Trimming The Cable Bill
Is your landline only used to dial your temporarily misplaced cell phone? Do you spend more time flipping channels on your remote than actually watching a program? Is your TV screen used primarily to stream programs from the Internet? If yes, it might be time to consider downgrading your cable service to “single play.”
Once you get your new cable bill, you’ll wonder what you were thinking when you thought “triple play” was such a great deal.
After a visit to my local electronics store to purchase a cable modem, a Roku, and an indoor HDTV antenna, I’m here to tell you, cutting the chord with Comcast is painless. Really.
We subscribed for decades to the premium packages from Comcast, primarily because Sunday night meant a steady date with Larry David, The Sopranos, Six Feet Under, Dexter, True Blood, Mad Men, Boardwalk Empire, and the like.
When my kids were small, bringing up babies meant chanting, “Nick-Nick-Nick, Nick-Nick-Nick-Nick, Nickelodeon” several times a day (with me doing most of the chanting).
Years later, the kids grew and the chants got louder, and changed to “Let’s Go Rangers.” Sports channel packages, which included the MSG station, ruled.
But like the last playoff season, all that is history now. My children are grown and live on their own, and my husband has retired. Translation: we’re empty nesters living on a fixed income.
With apologies to the Blueshirts (and the kids), premium programming hardly seemed worth keeping for the occasional visits made by my son and daughter during hockey season. And all at once, or so it seemed, all our favorite shows which were shown only on the premium channels, were wrapping, for good.
We decided one TV was plenty for a two-person household, especially considering we spend more time staring into our computer screens than a TV. Our cell phones work perfectly fine inside our home, and besides, the landline won’t work anyway in a power outage, so giving that up was a no brainer for us. Only the telemarketers are annoyed.
We wondered, could there still be a way to watch only what we felt worthy on television (including any new series on the horizon) and not pay a premium (or much less of one)? Could we still catch the evening news? Late night TV? An old movie, in a foreign language perhaps? In a word, “yes.”
Turns out, because of our proximity to New York City, we get plenty of channels — some of which we never even got when he had a PAID subscription. Stations may vary among reception areas, but besides the regular network channels, here are some of my faves:
Antenna TV (think Bewitched, Leave it to Beaver, All in the Family, basically,”old school TV for baby boomers”);
Grit TV (their tagline is “Television with Backbone” — think westerns and war movies);
Decades TV (retro series for the binge watcher); and
NYC Media (because sometimes, I’m just in the mood to watch a New York City Council meeting or an interview at the 92nd Street Y).
As I flip through the 50+channels my antenna receives, I actually forget I don’t have the cable TV option — until I open my bill, with the numbers “$56.95” staring right back at me.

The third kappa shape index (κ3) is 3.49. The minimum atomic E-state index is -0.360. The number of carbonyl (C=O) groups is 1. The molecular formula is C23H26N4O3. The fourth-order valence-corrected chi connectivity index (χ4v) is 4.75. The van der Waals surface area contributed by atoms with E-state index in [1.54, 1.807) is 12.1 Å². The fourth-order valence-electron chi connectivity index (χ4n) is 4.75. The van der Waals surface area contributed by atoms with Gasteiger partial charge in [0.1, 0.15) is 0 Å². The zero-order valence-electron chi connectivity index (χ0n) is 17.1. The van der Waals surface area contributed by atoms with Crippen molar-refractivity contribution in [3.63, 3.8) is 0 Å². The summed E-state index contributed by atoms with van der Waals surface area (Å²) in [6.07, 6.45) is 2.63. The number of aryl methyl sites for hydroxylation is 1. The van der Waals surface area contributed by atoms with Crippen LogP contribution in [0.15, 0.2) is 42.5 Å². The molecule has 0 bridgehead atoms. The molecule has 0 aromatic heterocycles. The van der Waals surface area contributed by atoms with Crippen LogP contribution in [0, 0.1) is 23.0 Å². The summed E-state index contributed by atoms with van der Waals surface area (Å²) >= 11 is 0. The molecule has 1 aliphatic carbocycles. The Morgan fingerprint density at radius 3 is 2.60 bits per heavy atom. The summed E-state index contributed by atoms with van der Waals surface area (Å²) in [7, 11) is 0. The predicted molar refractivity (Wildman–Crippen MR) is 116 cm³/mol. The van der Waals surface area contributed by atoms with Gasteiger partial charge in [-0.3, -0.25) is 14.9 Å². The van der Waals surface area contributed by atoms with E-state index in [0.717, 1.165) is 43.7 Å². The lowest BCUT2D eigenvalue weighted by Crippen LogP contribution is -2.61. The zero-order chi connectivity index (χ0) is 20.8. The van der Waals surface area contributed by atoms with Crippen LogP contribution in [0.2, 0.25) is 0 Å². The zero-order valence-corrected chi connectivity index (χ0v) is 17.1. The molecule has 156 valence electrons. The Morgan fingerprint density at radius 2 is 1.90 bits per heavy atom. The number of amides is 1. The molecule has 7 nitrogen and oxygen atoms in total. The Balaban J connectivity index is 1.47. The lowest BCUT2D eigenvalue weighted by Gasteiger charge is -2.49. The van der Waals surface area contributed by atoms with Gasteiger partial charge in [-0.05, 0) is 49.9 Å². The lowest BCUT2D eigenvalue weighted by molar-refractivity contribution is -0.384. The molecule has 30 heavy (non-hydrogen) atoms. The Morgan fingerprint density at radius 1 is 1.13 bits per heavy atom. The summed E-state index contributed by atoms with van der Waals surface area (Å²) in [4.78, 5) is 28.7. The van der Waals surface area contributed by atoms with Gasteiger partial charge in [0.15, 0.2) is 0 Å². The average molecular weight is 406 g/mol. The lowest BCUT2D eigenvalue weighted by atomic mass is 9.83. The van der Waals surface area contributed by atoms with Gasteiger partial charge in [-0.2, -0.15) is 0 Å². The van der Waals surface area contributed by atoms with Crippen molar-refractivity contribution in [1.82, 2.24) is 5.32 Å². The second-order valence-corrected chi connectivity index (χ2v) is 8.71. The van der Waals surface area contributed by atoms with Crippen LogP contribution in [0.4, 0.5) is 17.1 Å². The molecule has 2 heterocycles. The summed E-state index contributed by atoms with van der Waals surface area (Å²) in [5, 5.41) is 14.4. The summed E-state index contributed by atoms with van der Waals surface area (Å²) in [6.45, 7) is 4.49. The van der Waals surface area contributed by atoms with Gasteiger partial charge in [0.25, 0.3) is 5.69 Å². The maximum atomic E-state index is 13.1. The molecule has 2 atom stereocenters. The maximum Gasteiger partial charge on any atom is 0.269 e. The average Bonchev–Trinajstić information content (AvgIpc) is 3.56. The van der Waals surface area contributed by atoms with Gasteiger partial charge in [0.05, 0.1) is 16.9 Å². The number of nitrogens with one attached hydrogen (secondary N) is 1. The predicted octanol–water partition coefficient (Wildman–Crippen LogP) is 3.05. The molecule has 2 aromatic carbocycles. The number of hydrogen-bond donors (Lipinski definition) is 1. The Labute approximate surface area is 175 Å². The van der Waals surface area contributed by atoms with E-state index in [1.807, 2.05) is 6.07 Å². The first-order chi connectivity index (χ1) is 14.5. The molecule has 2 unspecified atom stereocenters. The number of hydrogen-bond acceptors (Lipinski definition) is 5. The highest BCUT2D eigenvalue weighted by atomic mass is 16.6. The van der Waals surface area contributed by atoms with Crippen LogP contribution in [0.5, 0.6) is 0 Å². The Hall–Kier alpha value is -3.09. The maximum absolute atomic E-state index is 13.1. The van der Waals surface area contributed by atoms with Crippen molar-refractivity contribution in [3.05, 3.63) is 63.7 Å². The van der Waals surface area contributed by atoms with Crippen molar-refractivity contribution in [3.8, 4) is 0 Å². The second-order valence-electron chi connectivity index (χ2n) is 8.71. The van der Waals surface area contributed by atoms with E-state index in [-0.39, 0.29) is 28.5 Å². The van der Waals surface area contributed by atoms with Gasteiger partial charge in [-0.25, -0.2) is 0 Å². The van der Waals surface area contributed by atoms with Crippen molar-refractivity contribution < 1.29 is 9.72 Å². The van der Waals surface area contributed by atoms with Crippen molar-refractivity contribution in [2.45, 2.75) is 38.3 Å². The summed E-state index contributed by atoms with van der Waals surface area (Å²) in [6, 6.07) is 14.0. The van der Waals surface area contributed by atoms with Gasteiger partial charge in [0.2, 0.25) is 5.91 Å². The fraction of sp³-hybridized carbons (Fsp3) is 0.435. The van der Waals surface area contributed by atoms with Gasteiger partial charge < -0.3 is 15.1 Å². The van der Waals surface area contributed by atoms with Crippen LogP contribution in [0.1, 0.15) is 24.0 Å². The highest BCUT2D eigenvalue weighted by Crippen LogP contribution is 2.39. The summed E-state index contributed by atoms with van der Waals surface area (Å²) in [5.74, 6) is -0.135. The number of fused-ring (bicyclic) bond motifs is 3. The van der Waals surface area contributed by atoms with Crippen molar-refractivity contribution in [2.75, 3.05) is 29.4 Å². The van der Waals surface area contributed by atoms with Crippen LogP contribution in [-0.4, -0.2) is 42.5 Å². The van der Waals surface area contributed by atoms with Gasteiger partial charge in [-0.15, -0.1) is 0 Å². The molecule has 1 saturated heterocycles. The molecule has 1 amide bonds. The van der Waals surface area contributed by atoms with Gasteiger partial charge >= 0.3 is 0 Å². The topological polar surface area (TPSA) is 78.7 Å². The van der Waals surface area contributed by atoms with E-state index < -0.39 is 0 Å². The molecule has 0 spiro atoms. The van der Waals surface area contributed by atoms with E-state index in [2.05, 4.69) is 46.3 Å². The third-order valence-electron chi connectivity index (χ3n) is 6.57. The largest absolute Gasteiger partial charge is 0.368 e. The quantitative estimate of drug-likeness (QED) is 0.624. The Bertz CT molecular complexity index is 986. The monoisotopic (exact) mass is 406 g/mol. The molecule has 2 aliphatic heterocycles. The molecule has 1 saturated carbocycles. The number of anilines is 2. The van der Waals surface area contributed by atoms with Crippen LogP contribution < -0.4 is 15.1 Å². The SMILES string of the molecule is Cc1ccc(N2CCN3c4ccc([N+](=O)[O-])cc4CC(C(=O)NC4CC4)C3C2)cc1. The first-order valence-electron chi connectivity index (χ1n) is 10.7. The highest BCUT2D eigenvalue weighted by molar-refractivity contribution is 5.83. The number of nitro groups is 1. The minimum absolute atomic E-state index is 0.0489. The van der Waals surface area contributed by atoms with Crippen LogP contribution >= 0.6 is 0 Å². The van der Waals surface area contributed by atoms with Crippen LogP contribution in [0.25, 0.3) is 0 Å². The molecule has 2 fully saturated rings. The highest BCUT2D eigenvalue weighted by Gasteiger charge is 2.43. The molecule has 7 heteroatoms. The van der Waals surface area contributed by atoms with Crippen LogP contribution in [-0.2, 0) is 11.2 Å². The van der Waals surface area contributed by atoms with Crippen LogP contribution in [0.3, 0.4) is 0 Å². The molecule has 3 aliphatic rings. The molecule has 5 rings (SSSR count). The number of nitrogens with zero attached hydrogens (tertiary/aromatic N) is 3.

Here’s how I did it, and how you can too:
First: CALL COMCAST TO REMOVE SERVICES. The number is 855 370-3295. Grin and bear with the seemingly endless teleprompts, it’ll be over soon. Once you connect to a live human being, let them know you want the “Performance Internet Only” option and resist all offers to bundle. Remember, more still means more $. Tell them you are buying your own cable modem so they don’t charge you, and remember to return your current modem to a local branch.
Second: INVEST IN A CABLE MODEM. I went to Best Buy and bought the ARRIS/Motorola Surfboard SB6183. They list for about $129. If you do nothing else, purchase a cable modem and return the rented one to Comcast. It will pay for itself (the rental for the modem is $10 a month).
Third: GET A ROKU. Since we don’t have a “smart” TV, I also needed to purchase a Roku– a little device that allows you to stream Netflix, Amazon, etc. (about $50). Roku turns your flat screen TV into a smart TV. If you have already have a smart TV with the Netflix/Amazon, etc. Apps, you won’t need a Roku.
Fourth: PURCHASE AN INDOOR HDTV ANTENNA. Mine is white, cost $20 and looks nothing like the “bunny ear” types you’re probably thinking of. (Some Rokus are sold in packages which include an HDTV antenna). It plugs right into the back of your flat screen TV.
Fifth: BUY A SUBSCRIPTION TO NETFLIX $7.99 monthly (that’s less than $100 per year). If you need help, ask a teenager. There are lots of free series on Netflix (House of Cards, Orange is the New Black) and searching for original programming is kinda fun. May I recommend Peaky Blinders.
Sixth: SIGN UP FOR AMAZON (it’s free) You can buy most series like The Waking Dead, Mad Men, etc., even in their current season, (and after several weeks go by, binge watch if you want). A great way to see if you even LIKE the new season of True Detective or check out Better Call Saul. If you’re a diehard fan, Amazon offers entire season package pricing too. Lots of movies — some you rent for a couple of days, some you own. Prices vary. Be choosy.
After the initial investment of about $180 for the modem, the Roku and the antenna, add in the annual cost of Netflix ($95.88), you’ve expended about $275.
Factor in $56.95 (as of this writing) per month for the new and improved annual Comcast bill ($683.40), the first year’s cost is less than $1,000. The second year, even less, now that the devices will be paid for.
And that leaves a whole lot in the kitty for pay for view TV — or to take a real vacation, instead of tuning into The Travel Channel. Although I must confess, binge watching Anthony Bourdain is almost as good as being there.